UK Men's Basketball

Checkerboards or no? Vote on the great Kentucky uniform debate.

Checkerboards were a prominent feature of last season's Kentucky men's basketball uniform. Jemarl Baker (13),  Shai Gilgeous-Alexander (22), Quade Green (0) and Hamidou Diallo (3) were photographed during the University of Kentucky men's basketball photo day held at the Joe Craft Center in Memorial Coliseum on Sept. 18, 2017.
Checkerboards were a prominent feature of last season's Kentucky men's basketball uniform. Jemarl Baker (13), Shai Gilgeous-Alexander (22), Quade Green (0) and Hamidou Diallo (3) were photographed during the University of Kentucky men's basketball photo day held at the Joe Craft Center in Memorial Coliseum on Sept. 18, 2017.

When it comes to the uniforms that the University of Kentucky sports teams wear, it seems everyone has an opinion.

Whether you love or hate the incorporation of black or gray or pewter or whatever into UK gear in addition to the traditional Blue and White, there has been another feature that has seen its use increase in recent years, especially in UK men’s basketball.

The checkerboard.

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Introduced in UK men’s basketball uniforms in 2008 as an homage to the silks of Triple Crown winner and Thoroughbred icon Secretariat with the blessing of his owner, Penny Chenery, the checkerboard pattern has cropped up on other uniforms and even the UK football field subtly and not-so subtly.

Its use has come under fire from some critics who believe it to be too much of a knockoff of the Tennessee Volunteers checkerboard, which that program has used for a number of years longer.

On Tuesday, put Kentucky'' football uniforms, which featured the checkerboard on the sleeves in many iterations, on a list of 10* College Football Programs That Need To Redesign Their Uniforms.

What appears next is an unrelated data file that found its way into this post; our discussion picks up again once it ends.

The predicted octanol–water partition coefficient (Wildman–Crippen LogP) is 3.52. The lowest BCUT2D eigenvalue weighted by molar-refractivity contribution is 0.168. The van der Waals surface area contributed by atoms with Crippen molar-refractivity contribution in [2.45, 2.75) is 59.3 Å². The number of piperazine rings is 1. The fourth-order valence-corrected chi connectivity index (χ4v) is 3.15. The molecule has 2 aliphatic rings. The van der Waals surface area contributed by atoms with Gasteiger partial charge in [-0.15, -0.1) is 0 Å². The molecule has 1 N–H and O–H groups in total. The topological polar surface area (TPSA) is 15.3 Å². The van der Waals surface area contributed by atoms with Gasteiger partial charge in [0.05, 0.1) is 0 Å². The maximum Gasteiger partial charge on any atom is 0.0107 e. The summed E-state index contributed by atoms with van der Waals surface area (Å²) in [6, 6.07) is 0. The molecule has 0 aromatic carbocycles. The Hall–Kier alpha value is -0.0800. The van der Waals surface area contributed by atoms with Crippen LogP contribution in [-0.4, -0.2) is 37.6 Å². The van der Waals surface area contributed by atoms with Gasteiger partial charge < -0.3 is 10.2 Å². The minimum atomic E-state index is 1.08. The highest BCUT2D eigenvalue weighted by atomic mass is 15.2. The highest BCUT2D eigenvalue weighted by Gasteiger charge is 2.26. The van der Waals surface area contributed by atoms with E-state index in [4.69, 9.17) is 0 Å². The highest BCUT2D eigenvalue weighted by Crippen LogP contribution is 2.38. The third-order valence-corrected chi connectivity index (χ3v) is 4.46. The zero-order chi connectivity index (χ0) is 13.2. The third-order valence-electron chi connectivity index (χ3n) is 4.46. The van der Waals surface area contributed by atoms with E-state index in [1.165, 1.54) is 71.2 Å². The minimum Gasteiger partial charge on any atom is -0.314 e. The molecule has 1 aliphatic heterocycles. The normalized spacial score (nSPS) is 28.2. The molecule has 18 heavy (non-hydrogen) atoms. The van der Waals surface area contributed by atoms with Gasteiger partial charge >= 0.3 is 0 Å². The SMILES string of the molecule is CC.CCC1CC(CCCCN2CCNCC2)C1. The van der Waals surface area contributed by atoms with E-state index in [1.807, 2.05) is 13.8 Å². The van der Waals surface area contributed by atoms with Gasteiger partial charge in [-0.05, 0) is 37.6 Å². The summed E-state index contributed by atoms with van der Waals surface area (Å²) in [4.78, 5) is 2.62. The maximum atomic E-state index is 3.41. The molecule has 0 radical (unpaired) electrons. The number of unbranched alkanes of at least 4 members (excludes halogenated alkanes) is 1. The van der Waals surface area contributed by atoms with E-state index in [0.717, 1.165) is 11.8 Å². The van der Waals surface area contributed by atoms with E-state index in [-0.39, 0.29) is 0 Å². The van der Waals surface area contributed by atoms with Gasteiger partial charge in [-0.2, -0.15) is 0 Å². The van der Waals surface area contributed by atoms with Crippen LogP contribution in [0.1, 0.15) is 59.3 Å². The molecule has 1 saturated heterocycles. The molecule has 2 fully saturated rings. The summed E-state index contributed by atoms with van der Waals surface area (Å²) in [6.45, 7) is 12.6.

One of the checkerboard detractors, Kentucky Sports Radio producer Shannon “the Dude” Grigsby challenged UK Athletics Director Mitch Barnhart on the use of the checkerboard during a segment of “The Morning Tip Off with Michael Bennett” Monday morning on iHeart Radio’s WKJK in Louisville.

“A lot of people have expressed concerns not liking the checkerboard uniforms,” Grigsby said prefacing his question to Barnhart “So, are the checkerboards here to stay or are they here for another year? What’s the future?”

“I really find it fascinating that people get fired up about uniforms,” Barnhart replied. “We were just talking about this off air. It’s so interesting to me. As we talk to our players — if I asked our football team what uniforms they want to wear, they want to wear the platinum ones and the black ones, and the minute we put those on, I get 84,000 emails about, ‘Don’t wear black and platinum.’ I got one guy that writes me an email — when we go on the road, we wear white uniforms, which is by rule, we have to wear the white uniform. He says, ‘You’ve worn white. You’re already surrendering before you’ve ever taken the field.’ I said, ‘That’s great, buddy. I really appreciate you understanding the rules of college football.’ That’s the mindset of what I deal with.”

Grigsby interjected: “Is it a deal with Nike, Mitch?”